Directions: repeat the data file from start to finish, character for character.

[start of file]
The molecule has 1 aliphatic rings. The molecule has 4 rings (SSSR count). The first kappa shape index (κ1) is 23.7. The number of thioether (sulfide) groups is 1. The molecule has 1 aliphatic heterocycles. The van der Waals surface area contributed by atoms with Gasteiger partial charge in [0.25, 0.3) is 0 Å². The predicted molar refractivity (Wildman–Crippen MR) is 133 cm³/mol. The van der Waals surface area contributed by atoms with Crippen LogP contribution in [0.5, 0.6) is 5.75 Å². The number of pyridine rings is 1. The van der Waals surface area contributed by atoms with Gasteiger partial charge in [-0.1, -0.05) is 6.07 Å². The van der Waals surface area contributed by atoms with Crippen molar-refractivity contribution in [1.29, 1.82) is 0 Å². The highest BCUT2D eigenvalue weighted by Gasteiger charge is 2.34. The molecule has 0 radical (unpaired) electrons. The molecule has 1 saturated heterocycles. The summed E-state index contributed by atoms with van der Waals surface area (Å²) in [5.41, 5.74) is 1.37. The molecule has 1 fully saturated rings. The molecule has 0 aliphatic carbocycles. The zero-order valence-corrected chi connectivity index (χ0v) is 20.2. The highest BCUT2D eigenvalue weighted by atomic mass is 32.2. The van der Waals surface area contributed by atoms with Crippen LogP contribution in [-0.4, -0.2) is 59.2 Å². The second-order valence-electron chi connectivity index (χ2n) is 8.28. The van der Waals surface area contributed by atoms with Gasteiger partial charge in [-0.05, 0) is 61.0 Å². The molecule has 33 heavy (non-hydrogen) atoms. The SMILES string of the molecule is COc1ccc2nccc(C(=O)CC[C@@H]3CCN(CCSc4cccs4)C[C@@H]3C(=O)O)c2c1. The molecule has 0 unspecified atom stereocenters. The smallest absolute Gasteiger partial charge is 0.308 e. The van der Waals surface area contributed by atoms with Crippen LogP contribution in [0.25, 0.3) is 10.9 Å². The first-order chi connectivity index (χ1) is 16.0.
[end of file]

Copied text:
The molecule has 1 aliphatic rings. The molecule has 4 rings (SSSR count). The first kappa shape index (κ1) is 23.7. The number of thioether (sulfide) groups is 1. The molecule has 1 aliphatic heterocycles. The van der Waals surface area contributed by atoms with Gasteiger partial charge in [0.25, 0.3) is 0 Å². The predicted molar refractivity (Wildman–Crippen MR) is 133 cm³/mol. The van der Waals surface area contributed by atoms with Crippen LogP contribution in [0.5, 0.6) is 5.75 Å². The number of pyridine rings is 1. The van der Waals surface area contributed by atoms with Gasteiger partial charge in [-0.1, -0.05) is 6.07 Å². The van der Waals surface area contributed by atoms with Crippen molar-refractivity contribution in [1.29, 1.82) is 0 Å². The highest BCUT2D eigenvalue weighted by Gasteiger charge is 2.34. The molecule has 0 radical (unpaired) electrons. The molecule has 1 saturated heterocycles. The summed E-state index contributed by atoms with van der Waals surface area (Å²) in [5.41, 5.74) is 1.37. The molecule has 1 fully saturated rings. The molecule has 0 aliphatic carbocycles. The zero-order valence-corrected chi connectivity index (χ0v) is 20.2. The highest BCUT2D eigenvalue weighted by atomic mass is 32.2. The van der Waals surface area contributed by atoms with Crippen LogP contribution in [-0.4, -0.2) is 59.2 Å². The second-order valence-electron chi connectivity index (χ2n) is 8.28. The van der Waals surface area contributed by atoms with Gasteiger partial charge in [-0.05, 0) is 61.0 Å². The molecule has 33 heavy (non-hydrogen) atoms. The SMILES string of the molecule is COc1ccc2nccc(C(=O)CC[C@@H]3CCN(CCSc4cccs4)C[C@@H]3C(=O)O)c2c1. The molecule has 0 unspecified atom stereocenters. The smallest absolute Gasteiger partial charge is 0.308 e. The van der Waals surface area contributed by atoms with Crippen LogP contribution in [0.25, 0.3) is 10.9 Å². The first-order chi connectivity index (χ1) is 16.0.